This is a de-luscious way to cook a steak:
marinated with miso.
It’s a recipe I make regularly because it’s also easy to prepare.
This post also has a picture of Mikey with his new lion-cut,
and Checkov’s gun.
https://1tess.wordpress.com This is not a traditional miso soup! Ms. Shimbo was experimenting to produce a creamy miso soup that did not separate. The bright green color is astonishing; somehow it is brighter and more saturated than spinach in its natural state. You will notice that I used cherry-blossom shaped fu, rather than the croutons recommended…
On our trip to the Farmers’ Market last week, and we showed enough restraint not to buy more than we’d use in a week. I bought some lovely small Japanese eggplants. We grilled them on the hibachi, in the dark—it’s getting dark too much earlier again—and some of them were overcooked. Also, if you study the picture of the plated nasu dengaku, note that I applied quite a bit more sauce than needed on them; even so, this recipe is a very nice way to eat eggplants. Try the recipe but use a lighter hand.
So another day of labor, not nearly so long as above, and I was hungry for dinner. A small piece of salmon, and some shrimp were in the freezer, some dill and asparagus were in the fridge. I took inspiration from the seafood miso soup we ate during the winter holidays, and though I had no lobster, the meal was easy to prepare for one and quite satisfiying.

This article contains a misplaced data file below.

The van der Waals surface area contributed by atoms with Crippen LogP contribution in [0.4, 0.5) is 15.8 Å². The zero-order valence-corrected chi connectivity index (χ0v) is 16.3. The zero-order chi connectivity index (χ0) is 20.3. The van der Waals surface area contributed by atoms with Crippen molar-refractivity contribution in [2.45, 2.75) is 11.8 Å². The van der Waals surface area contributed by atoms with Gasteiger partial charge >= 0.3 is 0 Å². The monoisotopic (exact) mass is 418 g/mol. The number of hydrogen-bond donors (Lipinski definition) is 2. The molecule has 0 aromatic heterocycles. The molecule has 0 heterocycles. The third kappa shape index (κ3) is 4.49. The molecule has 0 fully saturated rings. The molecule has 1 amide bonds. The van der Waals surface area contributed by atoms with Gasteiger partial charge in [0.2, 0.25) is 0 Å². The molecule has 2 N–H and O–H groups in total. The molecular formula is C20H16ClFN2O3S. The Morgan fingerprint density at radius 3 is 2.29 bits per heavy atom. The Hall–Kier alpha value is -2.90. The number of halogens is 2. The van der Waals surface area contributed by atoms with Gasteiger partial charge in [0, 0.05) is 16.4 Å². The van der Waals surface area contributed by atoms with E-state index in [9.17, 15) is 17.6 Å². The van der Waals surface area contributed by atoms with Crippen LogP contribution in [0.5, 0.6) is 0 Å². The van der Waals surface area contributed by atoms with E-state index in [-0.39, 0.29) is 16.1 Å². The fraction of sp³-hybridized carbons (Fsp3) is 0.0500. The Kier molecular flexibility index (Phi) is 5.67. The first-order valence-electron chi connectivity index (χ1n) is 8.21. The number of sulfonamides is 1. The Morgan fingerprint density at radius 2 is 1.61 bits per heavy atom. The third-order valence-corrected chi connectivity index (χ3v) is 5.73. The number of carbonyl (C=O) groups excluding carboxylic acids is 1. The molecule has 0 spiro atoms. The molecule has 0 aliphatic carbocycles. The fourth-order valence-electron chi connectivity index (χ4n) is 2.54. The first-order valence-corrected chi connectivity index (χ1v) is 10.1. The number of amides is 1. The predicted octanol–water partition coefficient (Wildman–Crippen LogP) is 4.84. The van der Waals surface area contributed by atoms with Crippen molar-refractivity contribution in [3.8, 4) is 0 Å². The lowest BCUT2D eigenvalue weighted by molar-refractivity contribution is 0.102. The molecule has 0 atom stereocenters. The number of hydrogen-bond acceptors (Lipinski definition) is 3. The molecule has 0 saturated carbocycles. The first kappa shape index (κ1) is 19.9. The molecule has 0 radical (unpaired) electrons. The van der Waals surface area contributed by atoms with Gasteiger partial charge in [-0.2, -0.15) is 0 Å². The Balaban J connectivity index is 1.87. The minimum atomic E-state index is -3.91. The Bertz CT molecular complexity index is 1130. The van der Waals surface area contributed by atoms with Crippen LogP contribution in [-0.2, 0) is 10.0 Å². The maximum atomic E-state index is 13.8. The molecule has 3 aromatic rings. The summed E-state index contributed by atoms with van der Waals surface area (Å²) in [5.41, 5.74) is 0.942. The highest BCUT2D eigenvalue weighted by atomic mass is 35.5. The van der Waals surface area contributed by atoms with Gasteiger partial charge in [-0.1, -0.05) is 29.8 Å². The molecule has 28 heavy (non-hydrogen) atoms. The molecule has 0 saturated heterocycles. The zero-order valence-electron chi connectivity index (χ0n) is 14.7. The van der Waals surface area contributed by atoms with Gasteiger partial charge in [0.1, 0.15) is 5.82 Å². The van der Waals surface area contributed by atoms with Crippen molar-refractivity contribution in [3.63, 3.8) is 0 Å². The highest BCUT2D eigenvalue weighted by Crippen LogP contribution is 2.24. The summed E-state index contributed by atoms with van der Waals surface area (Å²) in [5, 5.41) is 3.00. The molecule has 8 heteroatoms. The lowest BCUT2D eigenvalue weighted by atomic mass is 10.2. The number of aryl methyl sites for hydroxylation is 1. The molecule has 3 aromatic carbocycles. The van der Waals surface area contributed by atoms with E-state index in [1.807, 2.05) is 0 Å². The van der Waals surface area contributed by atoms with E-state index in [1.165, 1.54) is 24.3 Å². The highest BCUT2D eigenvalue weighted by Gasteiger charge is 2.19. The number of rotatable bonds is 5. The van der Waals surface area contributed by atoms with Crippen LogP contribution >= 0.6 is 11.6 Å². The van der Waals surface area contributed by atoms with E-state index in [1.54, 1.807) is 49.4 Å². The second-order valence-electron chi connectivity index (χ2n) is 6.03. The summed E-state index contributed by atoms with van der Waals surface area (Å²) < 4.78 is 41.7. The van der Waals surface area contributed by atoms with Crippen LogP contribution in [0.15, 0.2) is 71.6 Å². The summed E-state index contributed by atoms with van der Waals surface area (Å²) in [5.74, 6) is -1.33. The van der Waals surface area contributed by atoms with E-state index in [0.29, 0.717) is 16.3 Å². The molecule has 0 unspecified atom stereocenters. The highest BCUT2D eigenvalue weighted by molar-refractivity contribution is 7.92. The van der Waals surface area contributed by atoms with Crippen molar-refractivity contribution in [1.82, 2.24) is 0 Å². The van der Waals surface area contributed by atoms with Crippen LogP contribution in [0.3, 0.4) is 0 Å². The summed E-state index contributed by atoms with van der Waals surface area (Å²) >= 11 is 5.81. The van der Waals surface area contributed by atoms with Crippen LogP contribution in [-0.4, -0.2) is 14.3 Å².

Something possessed me to buy a package of nine very large boneless skinless chicken breasts—likely the fact that it cost only $1.00 more than the small package of four. Am I missing some point when it comes to logic in supermarket sale pricing?
I’m still on a mission to use up the food in my freezer. This new mission has forced my creativity and bent my rules for my Japanese cooking project to cook each recipe in “The Japanese Kitchen,” by Hiroko Shimbo. I found a salmon fillet and some bay scallops. And many packages of peas. Bent rules, and good dinner…
The Portuguese had vast worldwide connections opened trade with Japan. Among the many they introduced to Japan was this squash. The Japanese asked the Portuguese the name of this vegetable, and the Portuguese answered Kampuchea (Cambodia) where it was from. The Japanese heard “kabocha,” and so this mis-named vegetable found its way into the language and cuisine of Japan.